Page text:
I remember when I first learned about pyrethrins. I had read Rachel Carson’s Silent Spring and was damned if I’d use anything on my garden. Let insects eat what they will—we can all share. Artichokes became a sacrificial plant that protected my peach trees from aphids, though deer proved a larger—much larger—problem than insects.
But I was neither bringing goods to market nor depending upon the income. Where livelihoods are at stake, the very effective pyrethrins, naturally derived from the chrysanthemum plant, struck me as a miracle. “It seemed like a really good solution to organophosphates,” recalls Dr. Inge Werner, director of the Aquatic Toxicology Lab at UC Davis.
But pyrethrins had a drawback: though they will readily kill the pest, they don’t stick around to gun it out a couple weeks down the road. Farmers wanted something long-lasting that they wouldn’t have to spray on every week. Enter pyrethroids, the synthetic cousins of pyrethrin. Pyrethroids have an extra molecule or two that adds to their stability and toxicity, to protect crops from insect damage more effectively. “Their trait of being hydrophobic—they don’t like to go into solution, into water—made them good candidates to counter aquatic toxicity,” Werner says. “They tend to stick to whatever they come into contact with.”
But that very stickiness means the pesticide clings to soil particles, to mud, to potting mixes from commercial nurseries. Storms and drip or overhead irrigation can wash the particles into drainage ditches and nearby creeks, where they can be toxic. Werner’s group applied organophosphate on one side of an orchard and pyrethroids on the other. By measuring the stormwater runoff, they discovered that the pyrethroid side was far more deadly to fish than the organophosphate side.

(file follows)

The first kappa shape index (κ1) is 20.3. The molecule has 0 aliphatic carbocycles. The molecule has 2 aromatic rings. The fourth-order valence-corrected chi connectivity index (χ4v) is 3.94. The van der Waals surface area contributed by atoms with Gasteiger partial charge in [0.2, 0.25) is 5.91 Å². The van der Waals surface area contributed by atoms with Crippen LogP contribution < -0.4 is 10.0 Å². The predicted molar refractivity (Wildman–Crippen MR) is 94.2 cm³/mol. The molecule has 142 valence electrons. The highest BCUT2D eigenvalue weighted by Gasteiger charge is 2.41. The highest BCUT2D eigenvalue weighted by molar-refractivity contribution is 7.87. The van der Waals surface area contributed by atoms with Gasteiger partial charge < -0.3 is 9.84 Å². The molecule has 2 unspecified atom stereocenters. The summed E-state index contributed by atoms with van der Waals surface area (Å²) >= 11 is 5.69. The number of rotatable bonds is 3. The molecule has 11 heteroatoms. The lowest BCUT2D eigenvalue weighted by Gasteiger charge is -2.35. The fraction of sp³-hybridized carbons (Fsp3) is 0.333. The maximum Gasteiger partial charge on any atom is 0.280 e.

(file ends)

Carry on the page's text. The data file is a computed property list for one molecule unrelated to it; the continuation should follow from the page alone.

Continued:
Pyrethroids are extremely toxic to fish and smaller organisms. A nursery might use 25 parts per million pyrethroid in its potting mix to discourage ants; 0.007 parts per billion can kill aquatic invertebrates. “They are toxic at such low concentrations that sometimes we can’t measure it, but it still affects the organism,” Werner says. “People say, ‘Oh, well, we didn’t detect anything.’ That doesn’t mean it isn’t there.”
Werner worries about the misinformation spread by nurseries and hardware stores. “These compounds are super toxic, but we’re told, `This is natural; this is from chrysanthemum.’ Most people don’t know the difference between pyrethrins and pyrethroids.” Brand names for pyrethroids include the all-too descriptive Capture, Talstar, Warrior, Ammo, Fury, Ambush, and Pounce. If you see bifenthrin or permethrin on the label, you know you’re dealing with a synthetic pyrethroid.
More studies are needed to understand the extent of the problem. “We’re still not sure how much gets into the water and dissolves,” Werner says. Once the pyrethroids are in the water, they remain sticky. “They do bind and then settle out,” she says. “They don’t remain so toxic. So we don’t know how much of these compounds fish encounter. And we don’t know anything about the effects on organisms who feed on algae or plants that have pyrethroids stuck to them.”
As usual, the precautionary principle is invoked in the rearview mirror.
“We have a chance to do it in a smart way,” Werner says. “If you’re using pyrethrins that will kill your pests and then degrade, and you’re not spraying them on right before a storm, then it can be safe. But if you’re talking pyrethroids, you have to be more aware of the fact that they could be washed into a nearby creek or a storm drain.”